The way the NV400 has been styled at Nissan Design Europe’s Paddington studio in London – the concept was subsequently engineered into being by Nissan’s European Technical Centre at Cranfield in Bedfordshire – makes it in our eyes the best-looking of the trio: its distinctive front-end treatment helps it to stand out from its partners’ vans.
Covering much the same territory as the Master and the Movano, the NV400 grosses 2.8-4.5t and, like them, is on offer with the choice of either front- or rear-wheel drive. With three different wheelbases, four different lengths and three different heights, it succeeds the Interstar – itself a re-badged version of the old-style Master/Movano – but addresses a much wider area of the market.
Van load volumes range from 8.0m3 to 17m3, and crew vans, tippers, dropsides and box-bodied chassis cabs are available. Power comes courtesy of a 2.3-litre dCi Euro5 diesel engine developing 100hp, 125hp or 150hp. Transversely mounted in front-wheel drive models, the engine is up for grabs with either a six-speed manual transmission or an automated gearbox.
Featuring a high level of equipment, SE trim is the standard offering, with one or two entry-level E-trimmed models listed to attract the budget-conscious.
We opted for a medium-height, medium-wheelbase front-wheel drive 125hp SE 3.5-tonne van: a model likely to be one of the best-sellers in the line-up.


There is no lack of oddment storage space in the well-designed three-seater cab. For your money you get shelves above the windscreen on both the driver and passenger sides with a small shelf between them, which could accommodate a digital tachograph if needs be but otherwise acts as a useful repository for a pair of sunglasses.
There are no less than four bins of varying sizes, one of which has a moulding that will accommodate a big bottle of water, in each of the doors. In addition there are four shelves, also of different sizes, on top of the dashboard along with a small tray and slots for parking meter change.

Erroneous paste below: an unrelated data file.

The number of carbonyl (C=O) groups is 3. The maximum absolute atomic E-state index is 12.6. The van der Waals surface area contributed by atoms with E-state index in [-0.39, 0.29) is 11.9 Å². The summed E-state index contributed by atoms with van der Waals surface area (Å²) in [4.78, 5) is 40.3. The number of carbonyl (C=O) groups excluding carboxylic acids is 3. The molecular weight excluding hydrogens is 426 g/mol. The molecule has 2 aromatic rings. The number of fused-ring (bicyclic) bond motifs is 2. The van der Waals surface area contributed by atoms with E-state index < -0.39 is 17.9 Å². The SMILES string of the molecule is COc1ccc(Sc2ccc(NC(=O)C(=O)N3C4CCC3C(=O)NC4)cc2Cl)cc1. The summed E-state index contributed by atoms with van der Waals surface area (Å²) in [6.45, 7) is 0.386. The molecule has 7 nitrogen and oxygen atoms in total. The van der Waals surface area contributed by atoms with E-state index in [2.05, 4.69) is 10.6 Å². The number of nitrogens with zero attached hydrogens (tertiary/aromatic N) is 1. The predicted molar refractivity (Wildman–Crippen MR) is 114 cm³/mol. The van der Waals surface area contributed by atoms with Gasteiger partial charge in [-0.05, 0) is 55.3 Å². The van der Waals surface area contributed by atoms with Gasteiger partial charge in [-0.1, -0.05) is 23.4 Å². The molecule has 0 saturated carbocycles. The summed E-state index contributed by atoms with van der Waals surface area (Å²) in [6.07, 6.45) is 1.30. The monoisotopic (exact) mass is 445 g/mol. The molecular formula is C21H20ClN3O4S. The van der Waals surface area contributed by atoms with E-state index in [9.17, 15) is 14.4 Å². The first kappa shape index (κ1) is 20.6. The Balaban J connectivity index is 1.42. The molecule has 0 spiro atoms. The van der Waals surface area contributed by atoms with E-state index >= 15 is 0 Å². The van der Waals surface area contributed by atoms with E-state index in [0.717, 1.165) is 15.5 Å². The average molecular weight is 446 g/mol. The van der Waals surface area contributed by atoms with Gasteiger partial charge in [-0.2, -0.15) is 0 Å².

The lidded, but not lockable, glovebox is deep and roomy and you will find cup-holders at each extremity of the fascia plus cubby holes, with an extra cubby hole on the passenger side. A handy feature is the way in which the centre seat’s back can be folded down and transformed into a desk that can be swivelled towards the driver to make it easier to complete paperwork.
There’s a shelf above the radio/CD player and a two-tier shelf in the middle of the dashboard – the upper tier incorporates two cup-holders – that robs the centre passenger of some knee space. The adjacent moulding projecting from the fascia on which the gear-lever is mounted hinders cross-cab movement.
Both the driver’s seat, which boasts an armrest, and the steering column are height-adjustable and the seat’s occupant enjoys plenty of head and shoulder room.

Load area

Access to the 10.8m3 cargo area is by means of twin rear doors and a sliding nearside door. Both the back doors can be swung through 90° or 180° if you unlatch the easy-to-release stays.
Plenty of load tie-down points are provided, including eight mounted on the floor and three on each of the rear door pillars.
Half-height panels provide the sides and doors with some protection from scratches and scrapes, but there is no such defence for the floors or the wheel-boxes. As a consequence, any prospective purchaser should think about investing in a partial or full lining kit. The 12V power point in the load area is a thoughtful touch.
A shelf above the cab is accessible from the load area, which is itself easy to climb into thanks to the step on the rear bumper and the low load-bed height created by the absence of a driveshaft due to the van being front wheel-drive.
Gross payload is 1620kg, and our van could haul a braked trailer grossing at 2500kg.
The load bay is 3083mm long, 1765mm wide, narrowing to 1380mm between the wheel boxes, and 1894mm high. Rear loading height is 562mm and the rear door aperture is 1580mm
wide and 1820mm high. The dimensions for the side door aperture are 1270mm and 1780mm respectively.


Fitted with a fixed-geometry turbocharger – a variable-geometry turbo is installed in the 150hp version – and an intercooler, the NV400’s four-cylinder 16-valve common-rail direct-injection engine generates its peak 125hp at 3500rpm. Top torque of 310Nm bites across a 1250-2500rpm plateau, and our vehicle came with the standard six-speed manual ‘box.
According to the official fuel usage figures, average urban consumption is 28.8mpg improving to 38.2mpg on extra-urban runs with a combined figure of 34.5mpg. We averaged around 33.0mpg. CO2 emissions are set at 218g/km.

Chassis and steering

With MacPherson strut-type independent suspension installed at the front and single-leaf steel suspension at the back, our demonstrator sat on 16-inch steel wheels with smart-looking covers and shod with Goodyear Cargo Marathon 225/65 R16 C tyres.